Local Design Guidelines for Your Historic Building Project | Wisconsin Historical Society

General Information

Applying Local Design Guidelines to Your Historic Building Rehabilitation Project

Local Design Guidelines for Your Historic Building Project | Wisconsin Historical Society

If your older house or commercial building is located within the boundaries of a historic district, your community may have design guidelines that will apply to any rehabilitation project you undertake. The design guidelines are meant to help you and other property owners determine if your project will complement or not detract from the existing historic character of the area.

Zoning regulations will also govern the use of your property. Therefore, you should consult both your zoning ordinance and your design guidelines before you start any rehabilitation work that might affect your building. If you are seeking state or federal historic tax credits for your project, you should contact the Wisconsin Historical Society for more information on that application and review process.

Local Design Guidelines

It is important for you to understand how your design guidelines apply to your property before you start any exterior rehabilitation project. If you undertake exterior changes to your building or construct a new building, you will need to go through your design review process. Contact your local planning department and ask if the design guidelines for your building’s historic district are available online. If the guidelines are not available online, ask where you can get a complete copy. Keep in mind that some communities could have multiple historic districts, each with its own set of particular guidelines.

Most local design guidelines incorporate the principles set forth in the Secretary of the Interior Standards for Rehabilitation. These standards, prepared by the National Park Service, were developed to encourage the long-term preservation of historic properties through the preservation of historic materials and features. Most state and local municipalities use these standards for reviewing preservation projects.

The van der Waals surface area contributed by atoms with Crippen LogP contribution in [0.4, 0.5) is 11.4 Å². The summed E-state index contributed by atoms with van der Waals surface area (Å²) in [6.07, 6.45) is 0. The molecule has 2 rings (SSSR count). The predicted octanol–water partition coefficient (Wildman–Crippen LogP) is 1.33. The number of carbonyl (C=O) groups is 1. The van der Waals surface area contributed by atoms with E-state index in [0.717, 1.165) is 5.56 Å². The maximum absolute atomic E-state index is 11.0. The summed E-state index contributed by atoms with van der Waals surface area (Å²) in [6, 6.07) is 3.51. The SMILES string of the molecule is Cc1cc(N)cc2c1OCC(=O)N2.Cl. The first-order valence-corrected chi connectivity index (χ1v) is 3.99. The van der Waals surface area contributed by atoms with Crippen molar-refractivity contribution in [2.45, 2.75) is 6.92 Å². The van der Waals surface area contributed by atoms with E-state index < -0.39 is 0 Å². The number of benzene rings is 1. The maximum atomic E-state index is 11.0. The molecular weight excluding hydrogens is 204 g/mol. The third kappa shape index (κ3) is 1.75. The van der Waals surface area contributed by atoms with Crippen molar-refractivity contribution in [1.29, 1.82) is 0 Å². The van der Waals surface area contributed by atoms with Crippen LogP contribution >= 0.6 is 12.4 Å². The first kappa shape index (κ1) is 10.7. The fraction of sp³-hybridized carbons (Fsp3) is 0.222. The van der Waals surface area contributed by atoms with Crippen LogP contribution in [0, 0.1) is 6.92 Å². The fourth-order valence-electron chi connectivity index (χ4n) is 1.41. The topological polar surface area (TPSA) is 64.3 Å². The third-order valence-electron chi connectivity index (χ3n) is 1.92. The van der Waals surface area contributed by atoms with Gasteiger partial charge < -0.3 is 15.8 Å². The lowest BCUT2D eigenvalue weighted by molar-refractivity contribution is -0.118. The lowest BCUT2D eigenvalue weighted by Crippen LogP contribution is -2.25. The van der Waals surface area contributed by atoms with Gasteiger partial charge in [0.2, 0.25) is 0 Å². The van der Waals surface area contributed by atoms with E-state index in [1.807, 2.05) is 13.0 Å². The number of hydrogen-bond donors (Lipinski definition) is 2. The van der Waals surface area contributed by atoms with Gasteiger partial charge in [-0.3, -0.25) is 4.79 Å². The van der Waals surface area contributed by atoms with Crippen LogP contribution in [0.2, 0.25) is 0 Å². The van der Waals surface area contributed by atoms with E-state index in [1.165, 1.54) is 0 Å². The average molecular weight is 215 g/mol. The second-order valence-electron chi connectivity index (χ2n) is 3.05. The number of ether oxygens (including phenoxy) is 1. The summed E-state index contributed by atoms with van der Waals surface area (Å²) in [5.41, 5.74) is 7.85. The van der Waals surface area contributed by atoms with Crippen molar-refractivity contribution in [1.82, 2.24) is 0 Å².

Purpose of Design Guidelines

Design guidelines serve different purposes for the different groups of people who use them:

  • Design guidelines provide guidance to property owners who are undertaking changes or planning additions to their historic property.
  • Design guidelines assist your local historic preservation commission (HPC) in determining appropriate changes that will reinforce the distinctive character of a historic district.
  • Design guidelines can assist the local building industry (architects, contractors and suppliers) as well as city officials (building inspectors and public works officials) to understand the nature of these historic areas and how to reinforce their special character.

Your design guidelines will not require you to do a rehabilitation or restoration of your building. They also do not regulate the amount or location of growth and development within a historic district. The guidelines apply only to the exterior of your building, so they do not regulate changes to your interior. However, if you seek state or federal historic tax credits, those programs will include a review of interior work as well as exterior work.

Common Theme of Design Guidelines

As you read the design guidelines that apply to your historic building, you may find the language technical and repetitive. There’s an important reason for this repetition. All the guidelines are based in a common principle that encourages preservation of original materials and architectural features, and discourages their removal. Therefore, whether you are reading about windows, doors or exterior siding materials, you will find a common theme that will help you to address the appropriate treatment of your building’s components.